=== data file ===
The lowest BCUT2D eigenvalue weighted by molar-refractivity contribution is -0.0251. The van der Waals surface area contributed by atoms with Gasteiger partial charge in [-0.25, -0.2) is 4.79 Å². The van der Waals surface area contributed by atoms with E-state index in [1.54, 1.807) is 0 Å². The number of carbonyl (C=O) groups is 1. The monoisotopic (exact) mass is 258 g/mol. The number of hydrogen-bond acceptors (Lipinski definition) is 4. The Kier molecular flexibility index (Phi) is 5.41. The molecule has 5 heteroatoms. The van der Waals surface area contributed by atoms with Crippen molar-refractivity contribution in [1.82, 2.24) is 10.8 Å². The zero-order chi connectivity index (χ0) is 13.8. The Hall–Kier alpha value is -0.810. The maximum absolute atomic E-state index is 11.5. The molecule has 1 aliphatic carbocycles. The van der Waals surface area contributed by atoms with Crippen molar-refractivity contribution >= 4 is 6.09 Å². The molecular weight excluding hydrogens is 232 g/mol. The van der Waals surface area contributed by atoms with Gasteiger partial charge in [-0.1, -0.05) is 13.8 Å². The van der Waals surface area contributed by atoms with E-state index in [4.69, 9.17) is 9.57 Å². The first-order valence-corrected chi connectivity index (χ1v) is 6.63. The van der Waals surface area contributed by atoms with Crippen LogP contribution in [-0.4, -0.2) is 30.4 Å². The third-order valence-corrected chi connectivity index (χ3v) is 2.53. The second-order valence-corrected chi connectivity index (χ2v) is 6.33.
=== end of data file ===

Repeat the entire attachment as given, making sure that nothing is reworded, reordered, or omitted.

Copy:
The lowest BCUT2D eigenvalue weighted by molar-refractivity contribution is -0.0251. The van der Waals surface area contributed by atoms with Gasteiger partial charge in [-0.25, -0.2) is 4.79 Å². The van der Waals surface area contributed by atoms with E-state index in [1.54, 1.807) is 0 Å². The number of carbonyl (C=O) groups is 1. The monoisotopic (exact) mass is 258 g/mol. The number of hydrogen-bond acceptors (Lipinski definition) is 4. The Kier molecular flexibility index (Phi) is 5.41. The molecule has 5 heteroatoms. The van der Waals surface area contributed by atoms with Crippen molar-refractivity contribution in [1.82, 2.24) is 10.8 Å². The zero-order chi connectivity index (χ0) is 13.8. The Hall–Kier alpha value is -0.810. The maximum absolute atomic E-state index is 11.5. The molecule has 1 aliphatic carbocycles. The van der Waals surface area contributed by atoms with Crippen molar-refractivity contribution >= 4 is 6.09 Å². The molecular weight excluding hydrogens is 232 g/mol. The van der Waals surface area contributed by atoms with Gasteiger partial charge in [-0.1, -0.05) is 13.8 Å². The van der Waals surface area contributed by atoms with E-state index in [4.69, 9.17) is 9.57 Å². The first-order valence-corrected chi connectivity index (χ1v) is 6.63. The van der Waals surface area contributed by atoms with Crippen LogP contribution in [-0.4, -0.2) is 30.4 Å². The third-order valence-corrected chi connectivity index (χ3v) is 2.53. The second-order valence-corrected chi connectivity index (χ2v) is 6.33.